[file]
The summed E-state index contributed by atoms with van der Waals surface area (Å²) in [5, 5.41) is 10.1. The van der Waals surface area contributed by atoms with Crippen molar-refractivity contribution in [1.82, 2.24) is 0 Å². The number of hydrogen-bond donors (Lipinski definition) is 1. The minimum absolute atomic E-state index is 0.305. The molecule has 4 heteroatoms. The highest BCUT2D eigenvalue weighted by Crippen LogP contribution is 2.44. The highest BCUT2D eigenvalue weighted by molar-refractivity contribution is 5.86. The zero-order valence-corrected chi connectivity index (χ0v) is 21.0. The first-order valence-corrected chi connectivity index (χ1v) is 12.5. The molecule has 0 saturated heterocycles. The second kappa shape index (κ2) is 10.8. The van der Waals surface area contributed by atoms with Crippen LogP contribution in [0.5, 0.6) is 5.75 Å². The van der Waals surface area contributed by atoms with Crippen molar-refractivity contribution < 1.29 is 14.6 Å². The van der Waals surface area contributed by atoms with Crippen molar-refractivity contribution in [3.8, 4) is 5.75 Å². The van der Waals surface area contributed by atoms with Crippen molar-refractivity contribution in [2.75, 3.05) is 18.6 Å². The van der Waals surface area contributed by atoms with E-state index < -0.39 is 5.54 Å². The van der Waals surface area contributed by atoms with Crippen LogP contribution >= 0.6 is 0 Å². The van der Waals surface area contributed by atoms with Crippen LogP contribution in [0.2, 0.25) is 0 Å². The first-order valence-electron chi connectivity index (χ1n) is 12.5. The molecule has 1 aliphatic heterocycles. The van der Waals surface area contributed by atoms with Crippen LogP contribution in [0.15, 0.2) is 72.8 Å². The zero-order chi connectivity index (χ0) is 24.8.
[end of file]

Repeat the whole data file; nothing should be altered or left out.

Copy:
The summed E-state index contributed by atoms with van der Waals surface area (Å²) in [5, 5.41) is 10.1. The van der Waals surface area contributed by atoms with Crippen molar-refractivity contribution in [1.82, 2.24) is 0 Å². The number of hydrogen-bond donors (Lipinski definition) is 1. The minimum absolute atomic E-state index is 0.305. The molecule has 4 heteroatoms. The highest BCUT2D eigenvalue weighted by Crippen LogP contribution is 2.44. The highest BCUT2D eigenvalue weighted by molar-refractivity contribution is 5.86. The zero-order valence-corrected chi connectivity index (χ0v) is 21.0. The first-order valence-corrected chi connectivity index (χ1v) is 12.5. The molecule has 0 saturated heterocycles. The second kappa shape index (κ2) is 10.8. The van der Waals surface area contributed by atoms with Crippen LogP contribution in [0.5, 0.6) is 5.75 Å². The van der Waals surface area contributed by atoms with Crippen molar-refractivity contribution < 1.29 is 14.6 Å². The van der Waals surface area contributed by atoms with Crippen molar-refractivity contribution in [3.8, 4) is 5.75 Å². The van der Waals surface area contributed by atoms with Crippen molar-refractivity contribution in [2.75, 3.05) is 18.6 Å². The van der Waals surface area contributed by atoms with E-state index < -0.39 is 5.54 Å². The van der Waals surface area contributed by atoms with Crippen LogP contribution >= 0.6 is 0 Å². The van der Waals surface area contributed by atoms with Crippen LogP contribution in [0.2, 0.25) is 0 Å². The first-order valence-electron chi connectivity index (χ1n) is 12.5. The molecule has 1 aliphatic heterocycles. The van der Waals surface area contributed by atoms with Crippen LogP contribution in [0.15, 0.2) is 72.8 Å². The zero-order chi connectivity index (χ0) is 24.8.